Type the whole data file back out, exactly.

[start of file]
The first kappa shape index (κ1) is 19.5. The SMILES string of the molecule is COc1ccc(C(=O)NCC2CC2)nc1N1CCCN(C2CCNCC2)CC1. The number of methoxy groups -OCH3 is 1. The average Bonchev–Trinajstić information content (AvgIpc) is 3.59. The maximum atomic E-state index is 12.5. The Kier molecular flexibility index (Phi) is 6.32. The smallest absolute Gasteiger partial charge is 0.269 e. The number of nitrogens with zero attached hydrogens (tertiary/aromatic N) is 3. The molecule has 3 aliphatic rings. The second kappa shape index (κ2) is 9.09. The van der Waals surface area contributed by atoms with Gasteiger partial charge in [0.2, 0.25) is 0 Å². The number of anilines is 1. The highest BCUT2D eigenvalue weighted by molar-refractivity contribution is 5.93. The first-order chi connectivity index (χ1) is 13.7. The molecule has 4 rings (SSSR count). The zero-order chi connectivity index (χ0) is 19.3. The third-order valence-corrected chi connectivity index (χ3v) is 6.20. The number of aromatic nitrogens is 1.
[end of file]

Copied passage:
The first kappa shape index (κ1) is 19.5. The SMILES string of the molecule is COc1ccc(C(=O)NCC2CC2)nc1N1CCCN(C2CCNCC2)CC1. The number of methoxy groups -OCH3 is 1. The average Bonchev–Trinajstić information content (AvgIpc) is 3.59. The maximum atomic E-state index is 12.5. The Kier molecular flexibility index (Phi) is 6.32. The smallest absolute Gasteiger partial charge is 0.269 e. The number of nitrogens with zero attached hydrogens (tertiary/aromatic N) is 3. The molecule has 3 aliphatic rings. The second kappa shape index (κ2) is 9.09. The van der Waals surface area contributed by atoms with Gasteiger partial charge in [0.2, 0.25) is 0 Å². The number of anilines is 1. The highest BCUT2D eigenvalue weighted by molar-refractivity contribution is 5.93. The first-order chi connectivity index (χ1) is 13.7. The molecule has 4 rings (SSSR count). The zero-order chi connectivity index (χ0) is 19.3. The third-order valence-corrected chi connectivity index (χ3v) is 6.20. The number of aromatic nitrogens is 1.